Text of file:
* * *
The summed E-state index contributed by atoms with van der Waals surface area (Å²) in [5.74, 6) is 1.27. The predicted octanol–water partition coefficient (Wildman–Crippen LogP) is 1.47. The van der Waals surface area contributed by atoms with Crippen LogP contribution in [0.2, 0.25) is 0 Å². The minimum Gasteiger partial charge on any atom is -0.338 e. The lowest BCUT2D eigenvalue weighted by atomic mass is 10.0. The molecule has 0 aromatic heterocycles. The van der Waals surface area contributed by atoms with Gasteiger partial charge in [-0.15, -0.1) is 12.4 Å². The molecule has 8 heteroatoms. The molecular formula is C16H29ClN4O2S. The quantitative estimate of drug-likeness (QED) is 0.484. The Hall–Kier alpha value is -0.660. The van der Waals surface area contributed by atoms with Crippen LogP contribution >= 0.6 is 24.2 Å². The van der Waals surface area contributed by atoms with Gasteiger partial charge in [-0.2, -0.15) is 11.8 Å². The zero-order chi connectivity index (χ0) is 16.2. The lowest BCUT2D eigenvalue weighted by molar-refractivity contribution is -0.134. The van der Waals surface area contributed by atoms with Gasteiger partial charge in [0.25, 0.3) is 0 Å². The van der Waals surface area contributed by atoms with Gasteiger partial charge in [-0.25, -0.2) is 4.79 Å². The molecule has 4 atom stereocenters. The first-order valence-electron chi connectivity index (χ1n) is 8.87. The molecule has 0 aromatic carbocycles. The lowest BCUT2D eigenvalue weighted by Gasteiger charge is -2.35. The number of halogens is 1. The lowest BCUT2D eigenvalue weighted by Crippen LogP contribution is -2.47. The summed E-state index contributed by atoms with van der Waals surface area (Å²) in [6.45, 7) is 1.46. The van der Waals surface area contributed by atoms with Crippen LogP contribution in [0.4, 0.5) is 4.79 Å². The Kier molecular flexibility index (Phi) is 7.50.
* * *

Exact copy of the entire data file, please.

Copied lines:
The summed E-state index contributed by atoms with van der Waals surface area (Å²) in [5.74, 6) is 1.27. The predicted octanol–water partition coefficient (Wildman–Crippen LogP) is 1.47. The van der Waals surface area contributed by atoms with Crippen LogP contribution in [0.2, 0.25) is 0 Å². The minimum Gasteiger partial charge on any atom is -0.338 e. The lowest BCUT2D eigenvalue weighted by atomic mass is 10.0. The molecule has 0 aromatic heterocycles. The van der Waals surface area contributed by atoms with Gasteiger partial charge in [-0.15, -0.1) is 12.4 Å². The molecule has 8 heteroatoms. The molecular formula is C16H29ClN4O2S. The quantitative estimate of drug-likeness (QED) is 0.484. The Hall–Kier alpha value is -0.660. The van der Waals surface area contributed by atoms with Crippen LogP contribution >= 0.6 is 24.2 Å². The van der Waals surface area contributed by atoms with Gasteiger partial charge in [-0.2, -0.15) is 11.8 Å². The zero-order chi connectivity index (χ0) is 16.2. The lowest BCUT2D eigenvalue weighted by molar-refractivity contribution is -0.134. The van der Waals surface area contributed by atoms with Gasteiger partial charge in [0.25, 0.3) is 0 Å². The van der Waals surface area contributed by atoms with Gasteiger partial charge in [-0.25, -0.2) is 4.79 Å². The molecule has 4 atom stereocenters. The first-order valence-electron chi connectivity index (χ1n) is 8.87. The molecule has 0 aromatic carbocycles. The lowest BCUT2D eigenvalue weighted by Gasteiger charge is -2.35. The number of halogens is 1. The lowest BCUT2D eigenvalue weighted by Crippen LogP contribution is -2.47. The summed E-state index contributed by atoms with van der Waals surface area (Å²) in [6.45, 7) is 1.46. The van der Waals surface area contributed by atoms with Crippen LogP contribution in [0.4, 0.5) is 4.79 Å². The Kier molecular flexibility index (Phi) is 7.50.